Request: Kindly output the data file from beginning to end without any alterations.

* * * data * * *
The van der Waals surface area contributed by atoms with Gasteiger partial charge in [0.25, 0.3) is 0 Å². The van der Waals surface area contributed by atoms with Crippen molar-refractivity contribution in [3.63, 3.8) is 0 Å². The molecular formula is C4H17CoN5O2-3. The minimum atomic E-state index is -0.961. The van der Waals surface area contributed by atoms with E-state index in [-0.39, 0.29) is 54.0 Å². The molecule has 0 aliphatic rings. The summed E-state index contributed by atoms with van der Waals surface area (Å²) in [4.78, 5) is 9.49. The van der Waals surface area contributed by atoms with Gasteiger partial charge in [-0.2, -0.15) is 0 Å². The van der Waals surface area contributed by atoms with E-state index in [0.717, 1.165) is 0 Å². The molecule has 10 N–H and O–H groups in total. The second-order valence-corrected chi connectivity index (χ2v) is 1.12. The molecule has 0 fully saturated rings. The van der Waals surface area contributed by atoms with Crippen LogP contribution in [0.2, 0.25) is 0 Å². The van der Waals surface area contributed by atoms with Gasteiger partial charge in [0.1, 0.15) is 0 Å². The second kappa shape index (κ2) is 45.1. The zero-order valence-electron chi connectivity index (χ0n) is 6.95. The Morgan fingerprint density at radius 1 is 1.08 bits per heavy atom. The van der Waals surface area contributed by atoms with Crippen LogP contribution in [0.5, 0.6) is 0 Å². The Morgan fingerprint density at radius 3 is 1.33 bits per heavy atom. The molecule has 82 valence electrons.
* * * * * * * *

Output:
The van der Waals surface area contributed by atoms with Gasteiger partial charge in [0.25, 0.3) is 0 Å². The van der Waals surface area contributed by atoms with Crippen molar-refractivity contribution in [3.63, 3.8) is 0 Å². The molecular formula is C4H17CoN5O2-3. The minimum atomic E-state index is -0.961. The van der Waals surface area contributed by atoms with E-state index in [-0.39, 0.29) is 54.0 Å². The molecule has 0 aliphatic rings. The summed E-state index contributed by atoms with van der Waals surface area (Å²) in [4.78, 5) is 9.49. The van der Waals surface area contributed by atoms with Gasteiger partial charge in [-0.2, -0.15) is 0 Å². The van der Waals surface area contributed by atoms with E-state index in [0.717, 1.165) is 0 Å². The molecule has 10 N–H and O–H groups in total. The second-order valence-corrected chi connectivity index (χ2v) is 1.12. The molecule has 0 fully saturated rings. The van der Waals surface area contributed by atoms with Crippen LogP contribution in [0.2, 0.25) is 0 Å². The van der Waals surface area contributed by atoms with Gasteiger partial charge in [0.1, 0.15) is 0 Å². The second kappa shape index (κ2) is 45.1. The zero-order valence-electron chi connectivity index (χ0n) is 6.95. The Morgan fingerprint density at radius 1 is 1.08 bits per heavy atom. The van der Waals surface area contributed by atoms with Crippen LogP contribution in [0.5, 0.6) is 0 Å². The Morgan fingerprint density at radius 3 is 1.33 bits per heavy atom. The molecule has 82 valence electrons.